Friday, December 7, 2007

Wal-Mart (aka. The Devil)

Here is a letter I have sent to Wal-Mart. Better known as the devil.

Dear Wal-Mart,

I had never really shopped at Wal-Mart before a couple of years ago. The store near us was so large I decided I would try their photo center. It was the worst customer service experience I have ever had. I swore I would never go back. I called friends and family and told them what had happened. Well, a couple days ago I was talking about paint with my brother. He told me about the Kilz paint. You can get it at Wal-Mart he said. Now I had a dilemma. Good cheap paint and break my boycotting vow or expensive paint at a store I know cares about my business? I decided to give Wal-Mart another chance. I have to say, I have had exactly the same experience. I had to wait 30 minutes in the paint department to get a person. Do you know who I got? Dan from the pet department, Nicole from grocery and Trish from goodness knows where. Apparently, there was no one for the paint department and no manager that knew the area either. So, between the 3 they helped me out. I left the store 1 hour later with 1 quart of paint and nothing else on my list. I have trouble patronizing a store that treats the customers in such an off-handed fashion. Do you know I had sales associates tell me there should be someone in paint and walk away from me when I asked for help? I had other associates avoid eye contact when I tried to get their attention. Some went so far as to walk to the other side of the dividing isle when they had to pass me multiple times and didn't know how to help. I didn't scream or yell, cuss or throw a fit. I thanked Dan, Nicole and Trish for their willingness to help. But how can a store the size of a small town not care about those customers that helped it to grow so big. Here is an analogy for you.

A person walks into the store and the little glutton in all of us jumps for joy. There is food to eat and chairs to sit on while you are eating it. You can buy a TV to watch or any kind of stereo you need if you like movies or music with your food. While you are enjoying life's better indulgences you can have the tires on you truck fixed and by your new eye-glasses to help you see better on the way home. Lonely? You can buy a pet at your local Wal-Mart. Allergic to your new pet? Stop buy the pharmacy to pick-up some medication to clear you right up. Yes, Wal-Mart has every thing you could ever hope to need. Mecca for shoppers. Until you begin to feel sick and you drop to your knees in the middle of the isle. Then they just walk on by trying not to make eye contact as you lay gasping for breath on the cold floor. After all, there are shelves to fill for the living. As you take your last breath you realize that while Wal-Mart can give you a lot they are not really there when you need them. In fact, they tend not to notice you until you begin to stink. At which point Dan from pets, Nicole from grocery, and Trish from where ever come dutifully with shovels to scoop your rotted remains out the door. Thanks for nothing Wal-Mart. This corpse is going to Target.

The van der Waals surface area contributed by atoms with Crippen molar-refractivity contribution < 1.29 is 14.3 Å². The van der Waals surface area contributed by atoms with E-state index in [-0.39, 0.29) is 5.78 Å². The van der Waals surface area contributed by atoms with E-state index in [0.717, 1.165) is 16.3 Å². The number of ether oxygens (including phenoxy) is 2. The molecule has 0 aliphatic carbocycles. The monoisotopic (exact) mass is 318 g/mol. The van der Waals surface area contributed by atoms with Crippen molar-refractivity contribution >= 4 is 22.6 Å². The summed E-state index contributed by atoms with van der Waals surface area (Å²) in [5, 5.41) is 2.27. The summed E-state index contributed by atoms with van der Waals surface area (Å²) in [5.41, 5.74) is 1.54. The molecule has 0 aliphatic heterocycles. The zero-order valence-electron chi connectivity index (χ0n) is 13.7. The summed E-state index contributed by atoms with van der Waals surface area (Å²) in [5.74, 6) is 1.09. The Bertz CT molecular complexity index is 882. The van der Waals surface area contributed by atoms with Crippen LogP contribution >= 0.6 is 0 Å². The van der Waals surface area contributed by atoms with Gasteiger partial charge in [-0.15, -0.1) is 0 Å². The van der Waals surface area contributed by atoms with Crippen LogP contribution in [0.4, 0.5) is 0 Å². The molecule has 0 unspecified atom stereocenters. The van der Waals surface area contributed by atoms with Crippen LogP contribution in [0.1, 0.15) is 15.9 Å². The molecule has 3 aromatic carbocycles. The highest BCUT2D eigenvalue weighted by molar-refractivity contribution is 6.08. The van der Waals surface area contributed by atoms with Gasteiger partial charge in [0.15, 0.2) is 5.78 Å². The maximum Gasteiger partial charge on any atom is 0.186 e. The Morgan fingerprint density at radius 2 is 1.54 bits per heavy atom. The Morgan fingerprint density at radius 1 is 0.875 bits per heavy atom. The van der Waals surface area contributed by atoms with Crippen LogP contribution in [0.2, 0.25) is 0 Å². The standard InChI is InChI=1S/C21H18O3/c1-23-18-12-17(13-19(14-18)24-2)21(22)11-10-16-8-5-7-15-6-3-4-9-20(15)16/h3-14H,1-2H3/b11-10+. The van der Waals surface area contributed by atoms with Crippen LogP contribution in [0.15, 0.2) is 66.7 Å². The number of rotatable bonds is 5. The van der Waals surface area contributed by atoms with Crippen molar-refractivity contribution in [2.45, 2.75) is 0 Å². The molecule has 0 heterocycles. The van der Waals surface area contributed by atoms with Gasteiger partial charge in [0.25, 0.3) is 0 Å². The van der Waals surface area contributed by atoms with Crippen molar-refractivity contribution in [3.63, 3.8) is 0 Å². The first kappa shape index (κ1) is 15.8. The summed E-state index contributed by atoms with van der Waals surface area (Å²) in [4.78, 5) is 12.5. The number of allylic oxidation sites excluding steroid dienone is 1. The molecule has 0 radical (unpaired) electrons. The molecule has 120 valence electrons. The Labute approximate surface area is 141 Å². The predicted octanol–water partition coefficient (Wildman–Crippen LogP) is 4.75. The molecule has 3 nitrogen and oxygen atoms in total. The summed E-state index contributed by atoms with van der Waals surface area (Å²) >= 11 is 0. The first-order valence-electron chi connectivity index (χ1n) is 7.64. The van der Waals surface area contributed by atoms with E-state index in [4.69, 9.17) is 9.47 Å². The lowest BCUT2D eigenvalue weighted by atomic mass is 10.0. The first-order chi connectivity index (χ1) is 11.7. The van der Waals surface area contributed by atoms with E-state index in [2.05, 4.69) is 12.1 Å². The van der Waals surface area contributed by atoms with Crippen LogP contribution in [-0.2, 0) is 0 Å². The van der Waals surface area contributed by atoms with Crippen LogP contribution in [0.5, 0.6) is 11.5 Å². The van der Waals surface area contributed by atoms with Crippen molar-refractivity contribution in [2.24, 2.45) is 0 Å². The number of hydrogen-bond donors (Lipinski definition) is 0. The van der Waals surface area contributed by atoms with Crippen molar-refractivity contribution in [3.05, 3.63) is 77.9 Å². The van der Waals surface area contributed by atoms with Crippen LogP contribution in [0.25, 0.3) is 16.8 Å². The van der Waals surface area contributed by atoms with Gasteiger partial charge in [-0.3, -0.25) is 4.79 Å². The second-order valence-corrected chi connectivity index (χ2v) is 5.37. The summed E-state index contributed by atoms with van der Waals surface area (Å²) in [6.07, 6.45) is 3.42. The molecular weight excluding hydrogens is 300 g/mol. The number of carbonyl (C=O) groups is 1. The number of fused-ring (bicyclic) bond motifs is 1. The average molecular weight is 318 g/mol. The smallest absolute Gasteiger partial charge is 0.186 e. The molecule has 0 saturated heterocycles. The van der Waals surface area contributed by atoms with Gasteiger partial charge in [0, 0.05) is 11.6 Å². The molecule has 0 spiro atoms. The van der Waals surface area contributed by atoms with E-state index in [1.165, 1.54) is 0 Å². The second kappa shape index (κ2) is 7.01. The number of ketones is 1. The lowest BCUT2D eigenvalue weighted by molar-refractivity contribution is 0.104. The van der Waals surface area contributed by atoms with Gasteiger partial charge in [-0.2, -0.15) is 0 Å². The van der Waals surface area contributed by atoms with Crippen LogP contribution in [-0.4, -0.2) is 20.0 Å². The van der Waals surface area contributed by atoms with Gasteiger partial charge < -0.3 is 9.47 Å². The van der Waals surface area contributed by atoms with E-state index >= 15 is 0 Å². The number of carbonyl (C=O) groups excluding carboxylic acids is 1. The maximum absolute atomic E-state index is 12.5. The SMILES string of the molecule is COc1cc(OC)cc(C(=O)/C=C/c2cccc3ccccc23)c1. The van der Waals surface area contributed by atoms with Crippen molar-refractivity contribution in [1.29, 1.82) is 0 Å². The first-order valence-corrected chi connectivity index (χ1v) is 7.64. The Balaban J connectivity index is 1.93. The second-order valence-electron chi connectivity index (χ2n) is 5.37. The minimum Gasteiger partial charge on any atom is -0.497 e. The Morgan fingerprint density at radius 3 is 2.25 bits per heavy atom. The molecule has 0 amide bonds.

Heather Grayson

Saturday, November 24, 2007


One day, when the girls were at pre-school, I decided Ashton and I should have some fun.

"Let's get your shoes on and go to the park!" I told Ash. Well, he RAN to the closet and got his shoes. We put them on and then he RAN to the back door. (Just a little FYI for those of you who have not seen our house, the back door does not lead to the park.) There could have been a couple reasons for this confusion. One, it is possible that Ashton did not hear a word I said after the word "shoe". Ashton loves his shoes. They mean the world to him. Or, at the very least, they mean the following 3 things.

1) he is not going to have to go to bed
2) he is not going have to stay in the house
3) he is not going to have to go to bed

Or, it is very possible that Ashton does not know what "park" means yet. Both of these reasons are equally viable and, after careful consideration, I realized neither matter at all. Let's face it, the kid was happy in the backyard and I didn't have to strap him into the car and haul his bum to the park. It was a win-win situation, why debate the reasons.

So I cheerfully opened the backdoor and out we went into the wondrous world of our backyard. The weather was beautiful. The birds sang and the butterflies ... well the butterflies did what all butterflies do - they flew around. But, they were pretty and I enjoyed them immensely. It was not too hot (hallelujah after the summer we had) but the sun shone and all was right with the world.